Publish ALL your email correspondence with ALL members of the Government before and after the historic decision to guarantee ALL Irish banks’ liabilities.

            Your current and future credibility is at stake here. It is up to you. No more ducking and diving. What exactly was the now famous “David McWilliams Option? You don’t need anybody’s permission to publish your own thoughts.

          • “I really find this hilarious that you believe that the one man who consistently warned of the coming crash years in advance when there was room to do something about it wasn’t listened to for 10 years and then was suddenly listened to for 10 days, and then not listened to again.”

            This, to me seems to be what you are actually saying. I’m confused. Why don’t you lay it all on the table in short form so we all understand rather than speculate.

          • Pat Flannery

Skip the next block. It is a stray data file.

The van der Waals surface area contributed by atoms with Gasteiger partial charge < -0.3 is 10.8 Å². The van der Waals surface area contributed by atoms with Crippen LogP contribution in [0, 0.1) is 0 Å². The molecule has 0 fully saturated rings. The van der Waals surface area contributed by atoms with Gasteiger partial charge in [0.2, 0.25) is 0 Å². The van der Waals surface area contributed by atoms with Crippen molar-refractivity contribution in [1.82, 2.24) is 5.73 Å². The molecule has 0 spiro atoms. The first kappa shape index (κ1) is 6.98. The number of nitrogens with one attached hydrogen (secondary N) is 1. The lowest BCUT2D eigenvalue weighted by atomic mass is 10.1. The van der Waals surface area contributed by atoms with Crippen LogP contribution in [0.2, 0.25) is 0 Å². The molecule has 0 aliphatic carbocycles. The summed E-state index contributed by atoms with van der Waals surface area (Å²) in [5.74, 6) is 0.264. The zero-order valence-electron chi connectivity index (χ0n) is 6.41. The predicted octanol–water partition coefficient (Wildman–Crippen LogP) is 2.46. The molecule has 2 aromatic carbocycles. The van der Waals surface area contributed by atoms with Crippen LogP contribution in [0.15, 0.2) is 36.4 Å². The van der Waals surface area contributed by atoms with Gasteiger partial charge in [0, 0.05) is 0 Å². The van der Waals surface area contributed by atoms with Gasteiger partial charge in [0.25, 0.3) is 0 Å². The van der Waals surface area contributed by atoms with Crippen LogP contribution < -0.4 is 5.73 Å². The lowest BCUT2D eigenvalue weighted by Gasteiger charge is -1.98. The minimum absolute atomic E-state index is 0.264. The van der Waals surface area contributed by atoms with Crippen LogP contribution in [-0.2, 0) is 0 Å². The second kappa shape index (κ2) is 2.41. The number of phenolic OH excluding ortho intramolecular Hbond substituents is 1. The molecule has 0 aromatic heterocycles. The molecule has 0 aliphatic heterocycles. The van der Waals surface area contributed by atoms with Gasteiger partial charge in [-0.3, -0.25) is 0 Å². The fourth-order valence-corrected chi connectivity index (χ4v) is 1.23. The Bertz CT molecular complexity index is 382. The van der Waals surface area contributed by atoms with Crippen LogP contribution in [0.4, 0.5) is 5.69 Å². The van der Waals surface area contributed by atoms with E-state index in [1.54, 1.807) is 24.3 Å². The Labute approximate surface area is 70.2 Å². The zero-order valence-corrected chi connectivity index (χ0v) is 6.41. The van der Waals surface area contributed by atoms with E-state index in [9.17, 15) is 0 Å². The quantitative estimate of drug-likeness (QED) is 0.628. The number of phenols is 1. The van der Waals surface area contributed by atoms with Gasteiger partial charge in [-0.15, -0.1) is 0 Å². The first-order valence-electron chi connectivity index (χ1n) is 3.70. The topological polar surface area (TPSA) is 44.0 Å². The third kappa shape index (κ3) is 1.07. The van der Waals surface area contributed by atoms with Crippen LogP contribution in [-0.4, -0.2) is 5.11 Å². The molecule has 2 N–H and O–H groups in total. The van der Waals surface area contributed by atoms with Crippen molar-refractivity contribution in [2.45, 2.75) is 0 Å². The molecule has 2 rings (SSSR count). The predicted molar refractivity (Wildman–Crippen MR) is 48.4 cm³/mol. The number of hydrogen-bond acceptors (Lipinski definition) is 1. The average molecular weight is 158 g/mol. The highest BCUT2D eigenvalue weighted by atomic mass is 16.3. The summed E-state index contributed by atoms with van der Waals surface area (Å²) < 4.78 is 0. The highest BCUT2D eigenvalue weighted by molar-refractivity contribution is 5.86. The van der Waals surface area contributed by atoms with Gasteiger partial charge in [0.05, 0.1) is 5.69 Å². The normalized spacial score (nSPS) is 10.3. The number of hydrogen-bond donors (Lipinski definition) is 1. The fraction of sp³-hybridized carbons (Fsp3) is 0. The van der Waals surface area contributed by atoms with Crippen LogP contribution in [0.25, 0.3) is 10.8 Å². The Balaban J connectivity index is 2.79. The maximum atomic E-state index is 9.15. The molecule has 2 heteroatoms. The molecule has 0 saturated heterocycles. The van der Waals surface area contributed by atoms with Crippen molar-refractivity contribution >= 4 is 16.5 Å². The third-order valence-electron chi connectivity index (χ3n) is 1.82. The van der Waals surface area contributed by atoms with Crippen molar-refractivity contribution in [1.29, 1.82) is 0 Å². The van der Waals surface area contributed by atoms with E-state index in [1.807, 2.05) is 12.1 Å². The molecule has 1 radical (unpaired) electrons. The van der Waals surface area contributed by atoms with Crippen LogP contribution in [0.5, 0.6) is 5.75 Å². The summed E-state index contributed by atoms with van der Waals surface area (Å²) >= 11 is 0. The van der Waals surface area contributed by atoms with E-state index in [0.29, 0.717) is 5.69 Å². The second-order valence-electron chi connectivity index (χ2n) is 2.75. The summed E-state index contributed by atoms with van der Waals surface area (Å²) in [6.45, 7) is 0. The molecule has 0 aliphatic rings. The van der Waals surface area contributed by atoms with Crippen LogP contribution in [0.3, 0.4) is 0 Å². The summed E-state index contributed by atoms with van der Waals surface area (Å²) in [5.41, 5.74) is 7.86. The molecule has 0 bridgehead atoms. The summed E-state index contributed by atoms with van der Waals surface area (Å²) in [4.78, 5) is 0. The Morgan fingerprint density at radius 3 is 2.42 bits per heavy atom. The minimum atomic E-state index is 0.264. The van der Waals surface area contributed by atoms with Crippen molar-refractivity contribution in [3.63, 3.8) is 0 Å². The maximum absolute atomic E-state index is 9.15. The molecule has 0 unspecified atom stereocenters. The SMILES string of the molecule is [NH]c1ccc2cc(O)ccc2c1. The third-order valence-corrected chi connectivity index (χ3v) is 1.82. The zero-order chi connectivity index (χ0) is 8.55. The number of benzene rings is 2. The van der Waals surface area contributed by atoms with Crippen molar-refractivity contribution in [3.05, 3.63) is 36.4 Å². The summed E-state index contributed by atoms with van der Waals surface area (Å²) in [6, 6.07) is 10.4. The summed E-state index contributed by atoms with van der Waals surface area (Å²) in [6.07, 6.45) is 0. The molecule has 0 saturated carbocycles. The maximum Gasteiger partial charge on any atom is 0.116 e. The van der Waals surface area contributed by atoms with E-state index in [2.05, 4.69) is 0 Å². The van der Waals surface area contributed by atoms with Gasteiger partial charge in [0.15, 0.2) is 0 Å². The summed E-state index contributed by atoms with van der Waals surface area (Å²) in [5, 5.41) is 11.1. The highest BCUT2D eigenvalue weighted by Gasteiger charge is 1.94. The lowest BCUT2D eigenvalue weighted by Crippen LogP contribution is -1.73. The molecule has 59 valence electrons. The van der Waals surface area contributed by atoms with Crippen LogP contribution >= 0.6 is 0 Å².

Tony: I don’t think David will publish his emails here or anywhere else because John Gormley has accused him of misrepresenting them in his book “The Pope’s Children”.

            If David were to “lay it all out” as you rightly suggest he would have to withdraw his claims in his book. Can you see David doing that? It’s not the Irish way, so don’t hold your breath.

          • Perhaps Pat
            David is not the economist he claims to be but an actor, promoter, author, and businessman.
            Making money and looking after number one is the first priority. He is brilliant at that and we should recognise his genius in that respect.